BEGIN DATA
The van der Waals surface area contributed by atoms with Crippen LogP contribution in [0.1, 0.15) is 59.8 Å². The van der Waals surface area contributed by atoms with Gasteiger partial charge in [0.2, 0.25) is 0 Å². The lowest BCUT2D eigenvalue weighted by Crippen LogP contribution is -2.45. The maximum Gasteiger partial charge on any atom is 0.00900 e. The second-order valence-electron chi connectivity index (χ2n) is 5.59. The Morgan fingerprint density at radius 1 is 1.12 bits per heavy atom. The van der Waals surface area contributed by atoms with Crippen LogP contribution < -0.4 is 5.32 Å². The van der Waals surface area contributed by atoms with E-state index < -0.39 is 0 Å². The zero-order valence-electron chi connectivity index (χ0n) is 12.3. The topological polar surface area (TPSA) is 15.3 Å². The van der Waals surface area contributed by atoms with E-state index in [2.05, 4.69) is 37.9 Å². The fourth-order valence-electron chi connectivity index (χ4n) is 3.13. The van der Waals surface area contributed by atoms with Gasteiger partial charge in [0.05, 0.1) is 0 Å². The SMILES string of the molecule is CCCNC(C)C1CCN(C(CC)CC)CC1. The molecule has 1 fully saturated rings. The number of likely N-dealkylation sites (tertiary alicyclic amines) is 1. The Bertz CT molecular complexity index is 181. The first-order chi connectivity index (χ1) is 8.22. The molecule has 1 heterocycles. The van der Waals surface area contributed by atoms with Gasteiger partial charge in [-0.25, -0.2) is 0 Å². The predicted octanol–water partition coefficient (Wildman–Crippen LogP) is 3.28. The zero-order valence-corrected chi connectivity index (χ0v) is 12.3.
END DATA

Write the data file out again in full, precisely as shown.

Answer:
The van der Waals surface area contributed by atoms with Crippen LogP contribution in [0.1, 0.15) is 59.8 Å². The van der Waals surface area contributed by atoms with Gasteiger partial charge in [0.2, 0.25) is 0 Å². The lowest BCUT2D eigenvalue weighted by Crippen LogP contribution is -2.45. The maximum Gasteiger partial charge on any atom is 0.00900 e. The second-order valence-electron chi connectivity index (χ2n) is 5.59. The Morgan fingerprint density at radius 1 is 1.12 bits per heavy atom. The van der Waals surface area contributed by atoms with Crippen LogP contribution < -0.4 is 5.32 Å². The van der Waals surface area contributed by atoms with E-state index < -0.39 is 0 Å². The zero-order valence-electron chi connectivity index (χ0n) is 12.3. The topological polar surface area (TPSA) is 15.3 Å². The van der Waals surface area contributed by atoms with E-state index in [2.05, 4.69) is 37.9 Å². The fourth-order valence-electron chi connectivity index (χ4n) is 3.13. The van der Waals surface area contributed by atoms with Gasteiger partial charge in [0.05, 0.1) is 0 Å². The SMILES string of the molecule is CCCNC(C)C1CCN(C(CC)CC)CC1. The molecule has 1 fully saturated rings. The number of likely N-dealkylation sites (tertiary alicyclic amines) is 1. The Bertz CT molecular complexity index is 181. The first-order chi connectivity index (χ1) is 8.22. The molecule has 1 heterocycles. The van der Waals surface area contributed by atoms with Gasteiger partial charge in [-0.25, -0.2) is 0 Å². The predicted octanol–water partition coefficient (Wildman–Crippen LogP) is 3.28. The zero-order valence-corrected chi connectivity index (χ0v) is 12.3.